Michigan Muslims want a greater turnout in the November election
In Cleveland later this morning, a coalition of Muslim groups plan to hold a news conference to "Challenge the GOP’s 'Politics of Fear'."
Concern about growing islamophobia has led to a push to get more Muslim Michiganders to the polls in November.
Last month, services at mosques in Michigan were crowded with people observing Ramadan.
On the final Friday of Ramadan, as worshippers gathered at a mosque in Canton, they were greeted by volunteers trying to get them registered to vote.
RababQamar helped organize the voter registration drive. She says speeches by presumptive Republican Presidential nominee Donald Trump talking about banning Muslim immigrants and other Republicans calling for surveillance of mosques has disturbed Muslims.
“One party has been almost ostracizing Muslims with their rhetoric," says Qamar, "I think it’s kind of pushed a lot of people from the Muslim community out to vote.”
Traditionally, Arab and Muslim Americans vote in smaller numbers. There’s a few reasons for this, including the fact that many are recent immigrants.
But different groups are trying to change that.
Robert McCaw is the government affairs director for the Council on American Islamic Relations, or CAIR. He says CAIR estimates there’s been a 60% increase in the number of Muslim Americans registered to vote in the United States since 2012.
“Voter registration just didn’t start happening in 2016," says McCaw. "The community has been putting a lot of resources over the years in increasing our political and civic participation. I think this is just some of the fruits of that labor.”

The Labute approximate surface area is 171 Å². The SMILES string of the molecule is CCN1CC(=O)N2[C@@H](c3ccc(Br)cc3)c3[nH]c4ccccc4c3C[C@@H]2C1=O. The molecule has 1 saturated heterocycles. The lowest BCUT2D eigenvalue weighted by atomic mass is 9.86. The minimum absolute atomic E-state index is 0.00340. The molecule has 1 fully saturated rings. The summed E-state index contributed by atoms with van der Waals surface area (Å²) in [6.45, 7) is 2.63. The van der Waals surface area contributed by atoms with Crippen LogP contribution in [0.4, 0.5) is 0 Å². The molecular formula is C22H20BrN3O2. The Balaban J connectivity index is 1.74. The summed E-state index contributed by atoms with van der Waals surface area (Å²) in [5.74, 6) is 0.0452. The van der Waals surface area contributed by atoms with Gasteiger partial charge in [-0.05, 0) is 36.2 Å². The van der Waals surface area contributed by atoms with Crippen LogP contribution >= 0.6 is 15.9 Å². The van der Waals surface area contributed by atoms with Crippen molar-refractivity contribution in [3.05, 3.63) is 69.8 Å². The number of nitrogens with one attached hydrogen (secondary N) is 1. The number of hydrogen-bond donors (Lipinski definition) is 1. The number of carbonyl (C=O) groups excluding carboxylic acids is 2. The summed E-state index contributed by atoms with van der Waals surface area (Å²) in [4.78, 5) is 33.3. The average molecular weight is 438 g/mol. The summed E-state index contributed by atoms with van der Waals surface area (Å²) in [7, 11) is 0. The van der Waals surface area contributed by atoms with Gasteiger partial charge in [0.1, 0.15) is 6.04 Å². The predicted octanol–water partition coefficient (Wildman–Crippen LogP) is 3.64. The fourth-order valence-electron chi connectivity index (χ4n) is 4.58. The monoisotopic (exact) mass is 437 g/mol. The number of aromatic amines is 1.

McCaw says Michigan’s voter rolls have seen the number of Muslim and Arab voters grow to about 55,000.
Polls show Muslim voters are more likely to vote for Democrats.
But Michigan Republican Party State Chairwoman Ronna Romney-McDaniel says the GOP has a message she believes can convince Muslims voters to support Republican candidates.
“Our policies are going to help everyone," says Romney-McDaniel. "We want people to have jobs. We want Michigan to continue to rise. We don’t to lose the comeback that we’ve just started in this short period of time of Republican leadership since 2010. We want to keep that going.”
Romney-McDaniel, who’s a Trump delegate at this week’s convention in Cleveland, defends the presumptive nominee’s call to block refugees from Islamic countries where terrorism is active.
While the 2016 presidential campaign is spurring many Muslim Michiganders to get involved, there are some Muslim leaders looking beyond the November election.
On a sunny day this Spring in Lansing, dozens of people took part in the sixth annual Muslim Day at the state capitol.
Muzammil Ahmed is the chairperson of the Michigan Muslim Community Council. He organized the event where Michigan Muslims share their concerns with state lawmakers. He says many Republican legislators declined to meet with them.
Ahmed hopes the current political climate will help create an atmosphere where people can have a frank conservation about what it means to be an American.
“We are here not to do it for just the Muslim community," says Ahmed. "Many people have been feeling maligned and have been feeling isolated because of the environment and rhetoric that’s been out there currently.”
Ironically, Ahmed credits Donald Trump for inspiring many Muslims to register and vote for the first time, if just to vote against him.